Just finished Our First Revolution, Michael Barone's history of the Glorious Revolution of 1688-89. It is a wonderful book, full of illuminating detail, as well as the ability to deliver a punch line. For example:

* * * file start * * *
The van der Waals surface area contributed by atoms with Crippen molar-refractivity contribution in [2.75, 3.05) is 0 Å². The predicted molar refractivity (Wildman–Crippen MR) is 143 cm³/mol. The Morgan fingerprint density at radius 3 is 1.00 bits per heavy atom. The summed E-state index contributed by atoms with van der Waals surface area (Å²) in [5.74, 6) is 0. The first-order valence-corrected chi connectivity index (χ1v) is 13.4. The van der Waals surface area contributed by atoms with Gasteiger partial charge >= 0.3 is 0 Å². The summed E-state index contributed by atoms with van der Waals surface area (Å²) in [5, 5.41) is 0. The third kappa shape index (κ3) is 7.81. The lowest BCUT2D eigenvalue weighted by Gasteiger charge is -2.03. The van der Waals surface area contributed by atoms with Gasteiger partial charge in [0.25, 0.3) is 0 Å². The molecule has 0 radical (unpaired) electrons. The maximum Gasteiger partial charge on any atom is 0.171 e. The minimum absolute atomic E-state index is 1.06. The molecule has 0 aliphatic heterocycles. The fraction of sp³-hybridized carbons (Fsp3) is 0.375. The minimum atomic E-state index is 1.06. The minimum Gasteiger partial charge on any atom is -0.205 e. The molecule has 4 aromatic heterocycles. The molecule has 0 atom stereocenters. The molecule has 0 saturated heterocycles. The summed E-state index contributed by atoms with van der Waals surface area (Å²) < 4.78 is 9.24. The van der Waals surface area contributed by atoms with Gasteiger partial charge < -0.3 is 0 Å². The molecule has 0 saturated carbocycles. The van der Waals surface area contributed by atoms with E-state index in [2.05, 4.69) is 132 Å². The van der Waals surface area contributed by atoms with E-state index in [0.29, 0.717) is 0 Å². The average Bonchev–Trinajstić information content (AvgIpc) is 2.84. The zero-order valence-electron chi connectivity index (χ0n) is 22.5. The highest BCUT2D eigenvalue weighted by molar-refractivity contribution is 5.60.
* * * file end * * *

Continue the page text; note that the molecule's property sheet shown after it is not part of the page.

The First Revolution was a tremendously consequential event and a tremendously improbable one. . . . as the historian Paul Rahe writes, it "was by no means inevitable. It more nearly resembled a freak accident." William of Orange, stadholder of the Netherlands, assembled an army variously estimated at 15,00 to 20,000 men and a flotilla of five hundred ships, crossed the English Channel in the usually wind-tossed month of November, then pushed James II to order his army to retreat without a battle. Princess Mary, Williams' wife, and Princess Anne cooperated in the ouster of their father, James II. It was, as Pocock continues, "a spectacular display of reason of state rising above the restraints of common morality; daughters dethroned their father, even the sanitized version of King Lear was hard to perform for many years, and what William of Orange and John Churchill severally did is still enough to take your breath away if you think about it." Or, as the Calvinist and usually humorless William said to the Anglican clergyman Gilbert Burnet after his troops successfully landed in England, "Well, Doctor, what do you think of predestination now?"